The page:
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C++0x – lambda expression does look same as Java's anonymous inner class?

Posted by: admin December 28, 2021 Leave a comment


Is my interpretation of lambda expression in the context of c++ and Java is correct?


They are not quite as same. Both create unnamed classes, but their similarity ends at that point.

In C++ you create a closure catching your local variables, optionally by reference. In Java, you just get a snapshot of the current local variable’s values (and those variables need to be “final”).

The purpose of anonymous inner classes is to extend another class or implement another interface ad-hoc. For that reason, anonymous inner classes can simulate the job of lambda expressions to some extend, for example by implementing the Runnable interface. Lambda expressions are specifically designed to be called and possibly modify the local variables in their environment.


A Java anonymous inner class can refer to final data in the enclosing method, and to all data (including mutable) in the enclosing class. So methods in anonymous classes cannot change the values of variables in the enclosing method, but they can change values of members in the enclosing class.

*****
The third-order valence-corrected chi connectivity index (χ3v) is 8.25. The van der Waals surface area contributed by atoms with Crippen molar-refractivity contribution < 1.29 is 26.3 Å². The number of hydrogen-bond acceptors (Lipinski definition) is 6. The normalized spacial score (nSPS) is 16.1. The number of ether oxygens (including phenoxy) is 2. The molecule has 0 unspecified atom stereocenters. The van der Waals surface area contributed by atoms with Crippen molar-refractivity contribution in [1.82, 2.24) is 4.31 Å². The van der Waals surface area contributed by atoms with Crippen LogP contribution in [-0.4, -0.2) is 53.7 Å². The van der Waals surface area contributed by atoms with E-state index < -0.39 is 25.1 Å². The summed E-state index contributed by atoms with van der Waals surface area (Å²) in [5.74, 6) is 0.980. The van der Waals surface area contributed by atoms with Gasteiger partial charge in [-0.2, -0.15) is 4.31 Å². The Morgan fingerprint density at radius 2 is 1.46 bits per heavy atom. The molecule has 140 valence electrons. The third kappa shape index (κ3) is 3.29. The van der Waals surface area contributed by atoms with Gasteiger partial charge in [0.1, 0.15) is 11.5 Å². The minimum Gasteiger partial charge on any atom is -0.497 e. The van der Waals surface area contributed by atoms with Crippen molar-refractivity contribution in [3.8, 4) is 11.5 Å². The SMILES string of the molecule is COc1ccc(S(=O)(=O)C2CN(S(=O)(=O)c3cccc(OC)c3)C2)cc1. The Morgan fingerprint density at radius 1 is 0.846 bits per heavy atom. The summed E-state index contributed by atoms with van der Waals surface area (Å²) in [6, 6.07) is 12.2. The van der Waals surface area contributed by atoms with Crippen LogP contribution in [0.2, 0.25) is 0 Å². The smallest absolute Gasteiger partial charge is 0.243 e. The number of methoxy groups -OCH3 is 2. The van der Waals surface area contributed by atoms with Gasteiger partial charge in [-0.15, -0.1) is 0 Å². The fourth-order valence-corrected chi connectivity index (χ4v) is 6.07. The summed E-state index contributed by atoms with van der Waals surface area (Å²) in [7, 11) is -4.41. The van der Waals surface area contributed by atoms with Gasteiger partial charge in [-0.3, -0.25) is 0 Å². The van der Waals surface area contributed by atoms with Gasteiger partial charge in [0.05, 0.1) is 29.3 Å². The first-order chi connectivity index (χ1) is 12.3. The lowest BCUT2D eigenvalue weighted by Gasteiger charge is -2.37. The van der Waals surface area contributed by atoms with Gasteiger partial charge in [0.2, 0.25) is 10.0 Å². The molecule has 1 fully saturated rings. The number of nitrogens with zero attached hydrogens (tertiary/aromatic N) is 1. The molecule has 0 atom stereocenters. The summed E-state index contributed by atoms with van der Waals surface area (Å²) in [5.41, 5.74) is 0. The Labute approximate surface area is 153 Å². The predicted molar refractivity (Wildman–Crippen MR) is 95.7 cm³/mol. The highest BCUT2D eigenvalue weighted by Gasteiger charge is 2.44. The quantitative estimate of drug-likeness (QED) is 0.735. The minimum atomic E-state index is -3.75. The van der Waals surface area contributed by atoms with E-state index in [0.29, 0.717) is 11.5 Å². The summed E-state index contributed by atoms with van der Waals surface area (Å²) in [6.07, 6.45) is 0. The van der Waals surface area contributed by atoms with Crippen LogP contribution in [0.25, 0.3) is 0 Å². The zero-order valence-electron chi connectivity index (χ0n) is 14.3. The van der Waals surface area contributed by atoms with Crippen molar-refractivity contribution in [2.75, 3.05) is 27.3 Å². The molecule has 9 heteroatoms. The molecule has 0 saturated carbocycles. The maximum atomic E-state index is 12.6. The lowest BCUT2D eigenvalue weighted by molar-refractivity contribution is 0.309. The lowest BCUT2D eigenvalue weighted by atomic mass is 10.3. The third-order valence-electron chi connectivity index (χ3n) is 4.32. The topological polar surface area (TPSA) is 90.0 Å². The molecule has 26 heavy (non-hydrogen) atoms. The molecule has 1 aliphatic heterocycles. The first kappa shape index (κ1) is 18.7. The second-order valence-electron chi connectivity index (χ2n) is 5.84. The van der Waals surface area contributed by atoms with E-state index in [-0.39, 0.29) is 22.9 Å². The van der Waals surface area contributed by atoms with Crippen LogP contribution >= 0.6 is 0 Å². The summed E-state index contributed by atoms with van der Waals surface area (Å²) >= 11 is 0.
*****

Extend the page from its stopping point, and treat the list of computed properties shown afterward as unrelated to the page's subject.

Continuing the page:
A C++ lambda can refer to all data (including mutable) in the enclosing function, and if it is nested inside a member function then it can do the same for the data of the enclosing class. The precise degree of dependency on the enclosing scope(s) is declared by the programmer, so it is explicit rather than implicit.

This makes them quite similar but the Java feature treats local variables/parameters in methods differently, on the principle that they should not be mutable from outside the method, especially in a language which has traditionally employed threading so casually.

Compare with C# lambdas, which have no restrictions and all dependencies are implicit. This makes them by far the least verbose of these features (also helped by them having the best type inference). But on the downside, they invalidate all the simple rules about threading, i.e. it is no longer necessarily true that local variables are “on the thread stack” and hence never require locking before access.


C++0x lambda expressions are unnamed methods, Javas anonymous classes are unnamed classes. So they share not having a name but the concepts are different.

Starting with the most obvious fact, that lambda functions (may) return a value and anonymous classes can be used to create instances (objects).

BTW – wikipedia mentions, that only lambda functions are proposed for C++0x.